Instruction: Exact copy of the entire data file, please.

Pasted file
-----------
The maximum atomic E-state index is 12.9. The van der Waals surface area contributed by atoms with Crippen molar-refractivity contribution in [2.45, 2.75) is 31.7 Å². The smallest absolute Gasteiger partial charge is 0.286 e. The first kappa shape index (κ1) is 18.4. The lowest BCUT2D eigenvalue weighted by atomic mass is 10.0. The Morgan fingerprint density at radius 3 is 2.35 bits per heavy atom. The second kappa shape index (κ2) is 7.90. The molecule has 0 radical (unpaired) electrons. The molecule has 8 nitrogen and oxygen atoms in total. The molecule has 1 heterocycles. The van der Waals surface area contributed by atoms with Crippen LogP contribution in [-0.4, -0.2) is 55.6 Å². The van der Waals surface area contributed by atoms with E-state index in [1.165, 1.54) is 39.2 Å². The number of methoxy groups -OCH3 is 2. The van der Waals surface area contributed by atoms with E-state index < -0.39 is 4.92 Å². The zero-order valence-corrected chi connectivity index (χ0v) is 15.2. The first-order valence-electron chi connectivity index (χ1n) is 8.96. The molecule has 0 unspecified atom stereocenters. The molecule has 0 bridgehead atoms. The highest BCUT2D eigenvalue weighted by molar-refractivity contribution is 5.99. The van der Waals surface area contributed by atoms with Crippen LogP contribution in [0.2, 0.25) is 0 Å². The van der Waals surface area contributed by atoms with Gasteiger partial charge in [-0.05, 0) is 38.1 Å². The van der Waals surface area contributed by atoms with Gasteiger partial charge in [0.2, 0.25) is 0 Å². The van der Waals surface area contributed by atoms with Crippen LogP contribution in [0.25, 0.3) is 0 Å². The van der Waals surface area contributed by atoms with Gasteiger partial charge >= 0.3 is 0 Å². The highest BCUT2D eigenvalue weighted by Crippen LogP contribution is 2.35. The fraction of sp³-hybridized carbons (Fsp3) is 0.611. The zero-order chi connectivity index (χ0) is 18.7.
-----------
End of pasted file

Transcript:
The maximum atomic E-state index is 12.9. The van der Waals surface area contributed by atoms with Crippen molar-refractivity contribution in [2.45, 2.75) is 31.7 Å². The smallest absolute Gasteiger partial charge is 0.286 e. The first kappa shape index (κ1) is 18.4. The lowest BCUT2D eigenvalue weighted by atomic mass is 10.0. The Morgan fingerprint density at radius 3 is 2.35 bits per heavy atom. The second kappa shape index (κ2) is 7.90. The molecule has 0 radical (unpaired) electrons. The molecule has 8 nitrogen and oxygen atoms in total. The molecule has 1 heterocycles. The van der Waals surface area contributed by atoms with Crippen LogP contribution in [-0.4, -0.2) is 55.6 Å². The van der Waals surface area contributed by atoms with E-state index in [1.165, 1.54) is 39.2 Å². The number of methoxy groups -OCH3 is 2. The van der Waals surface area contributed by atoms with E-state index < -0.39 is 4.92 Å². The zero-order valence-corrected chi connectivity index (χ0v) is 15.2. The first-order valence-electron chi connectivity index (χ1n) is 8.96. The molecule has 0 unspecified atom stereocenters. The molecule has 0 bridgehead atoms. The highest BCUT2D eigenvalue weighted by molar-refractivity contribution is 5.99. The van der Waals surface area contributed by atoms with Crippen LogP contribution in [0.2, 0.25) is 0 Å². The van der Waals surface area contributed by atoms with Gasteiger partial charge in [-0.05, 0) is 38.1 Å². The van der Waals surface area contributed by atoms with Gasteiger partial charge in [0.2, 0.25) is 0 Å². The van der Waals surface area contributed by atoms with Crippen LogP contribution in [0.25, 0.3) is 0 Å². The van der Waals surface area contributed by atoms with Gasteiger partial charge >= 0.3 is 0 Å². The highest BCUT2D eigenvalue weighted by Crippen LogP contribution is 2.35. The fraction of sp³-hybridized carbons (Fsp3) is 0.611. The zero-order chi connectivity index (χ0) is 18.7.